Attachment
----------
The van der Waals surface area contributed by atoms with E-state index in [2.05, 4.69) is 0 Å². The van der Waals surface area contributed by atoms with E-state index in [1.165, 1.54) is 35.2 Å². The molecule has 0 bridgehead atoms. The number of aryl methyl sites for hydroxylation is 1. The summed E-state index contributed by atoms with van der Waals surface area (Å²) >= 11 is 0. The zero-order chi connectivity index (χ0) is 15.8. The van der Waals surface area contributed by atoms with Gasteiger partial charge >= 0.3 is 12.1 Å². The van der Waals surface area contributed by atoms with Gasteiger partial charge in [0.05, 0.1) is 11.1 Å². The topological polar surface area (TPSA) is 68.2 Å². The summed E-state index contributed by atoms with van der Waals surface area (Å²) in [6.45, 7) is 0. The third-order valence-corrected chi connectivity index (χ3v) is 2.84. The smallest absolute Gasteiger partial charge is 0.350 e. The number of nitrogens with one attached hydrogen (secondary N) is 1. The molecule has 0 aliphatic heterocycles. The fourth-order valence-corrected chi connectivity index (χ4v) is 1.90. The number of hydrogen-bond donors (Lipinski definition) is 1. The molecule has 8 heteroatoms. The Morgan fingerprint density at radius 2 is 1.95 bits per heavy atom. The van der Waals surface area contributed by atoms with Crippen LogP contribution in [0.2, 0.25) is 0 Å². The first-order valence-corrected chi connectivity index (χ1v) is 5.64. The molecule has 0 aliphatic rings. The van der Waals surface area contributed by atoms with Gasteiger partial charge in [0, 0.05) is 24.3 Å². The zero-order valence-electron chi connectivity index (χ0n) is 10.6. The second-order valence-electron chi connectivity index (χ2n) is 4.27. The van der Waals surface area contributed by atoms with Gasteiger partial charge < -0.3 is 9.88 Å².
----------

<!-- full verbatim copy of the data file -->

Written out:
The van der Waals surface area contributed by atoms with E-state index in [2.05, 4.69) is 0 Å². The van der Waals surface area contributed by atoms with E-state index in [1.165, 1.54) is 35.2 Å². The molecule has 0 bridgehead atoms. The number of aryl methyl sites for hydroxylation is 1. The summed E-state index contributed by atoms with van der Waals surface area (Å²) >= 11 is 0. The zero-order chi connectivity index (χ0) is 15.8. The van der Waals surface area contributed by atoms with Gasteiger partial charge >= 0.3 is 12.1 Å². The van der Waals surface area contributed by atoms with Gasteiger partial charge in [0.05, 0.1) is 11.1 Å². The topological polar surface area (TPSA) is 68.2 Å². The summed E-state index contributed by atoms with van der Waals surface area (Å²) in [6.45, 7) is 0. The third-order valence-corrected chi connectivity index (χ3v) is 2.84. The smallest absolute Gasteiger partial charge is 0.350 e. The number of nitrogens with one attached hydrogen (secondary N) is 1. The molecule has 0 aliphatic heterocycles. The fourth-order valence-corrected chi connectivity index (χ4v) is 1.90. The number of hydrogen-bond donors (Lipinski definition) is 1. The molecule has 8 heteroatoms. The Morgan fingerprint density at radius 2 is 1.95 bits per heavy atom. The van der Waals surface area contributed by atoms with Crippen LogP contribution in [0.2, 0.25) is 0 Å². The first-order valence-corrected chi connectivity index (χ1v) is 5.64. The molecule has 0 aliphatic rings. The van der Waals surface area contributed by atoms with Gasteiger partial charge in [0, 0.05) is 24.3 Å². The zero-order valence-electron chi connectivity index (χ0n) is 10.6. The second-order valence-electron chi connectivity index (χ2n) is 4.27. The van der Waals surface area contributed by atoms with Gasteiger partial charge < -0.3 is 9.88 Å².